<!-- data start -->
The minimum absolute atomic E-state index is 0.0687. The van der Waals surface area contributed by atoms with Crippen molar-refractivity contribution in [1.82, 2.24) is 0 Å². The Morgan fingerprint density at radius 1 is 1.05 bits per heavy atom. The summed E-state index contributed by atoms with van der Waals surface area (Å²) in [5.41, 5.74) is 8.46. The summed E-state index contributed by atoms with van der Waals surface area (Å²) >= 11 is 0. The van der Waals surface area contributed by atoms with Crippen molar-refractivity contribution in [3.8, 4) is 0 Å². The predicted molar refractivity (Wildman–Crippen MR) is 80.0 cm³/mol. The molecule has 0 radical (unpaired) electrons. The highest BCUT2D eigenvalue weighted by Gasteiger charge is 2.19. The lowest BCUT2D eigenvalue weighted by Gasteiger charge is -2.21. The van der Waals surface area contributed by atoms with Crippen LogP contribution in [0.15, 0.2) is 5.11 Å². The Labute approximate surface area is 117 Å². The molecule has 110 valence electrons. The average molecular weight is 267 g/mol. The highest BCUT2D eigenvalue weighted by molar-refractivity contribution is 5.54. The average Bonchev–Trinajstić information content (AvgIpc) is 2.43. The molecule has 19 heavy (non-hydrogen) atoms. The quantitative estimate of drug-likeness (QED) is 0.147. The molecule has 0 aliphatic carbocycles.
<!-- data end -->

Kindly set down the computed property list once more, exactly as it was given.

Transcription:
The minimum absolute atomic E-state index is 0.0687. The van der Waals surface area contributed by atoms with Crippen molar-refractivity contribution in [1.82, 2.24) is 0 Å². The Morgan fingerprint density at radius 1 is 1.05 bits per heavy atom. The summed E-state index contributed by atoms with van der Waals surface area (Å²) in [5.41, 5.74) is 8.46. The summed E-state index contributed by atoms with van der Waals surface area (Å²) >= 11 is 0. The van der Waals surface area contributed by atoms with Crippen molar-refractivity contribution in [3.8, 4) is 0 Å². The predicted molar refractivity (Wildman–Crippen MR) is 80.0 cm³/mol. The molecule has 0 radical (unpaired) electrons. The highest BCUT2D eigenvalue weighted by Gasteiger charge is 2.19. The lowest BCUT2D eigenvalue weighted by Gasteiger charge is -2.21. The van der Waals surface area contributed by atoms with Crippen LogP contribution in [0.15, 0.2) is 5.11 Å². The Labute approximate surface area is 117 Å². The molecule has 110 valence electrons. The average molecular weight is 267 g/mol. The highest BCUT2D eigenvalue weighted by molar-refractivity contribution is 5.54. The average Bonchev–Trinajstić information content (AvgIpc) is 2.43. The molecule has 19 heavy (non-hydrogen) atoms. The quantitative estimate of drug-likeness (QED) is 0.147. The molecule has 0 aliphatic carbocycles.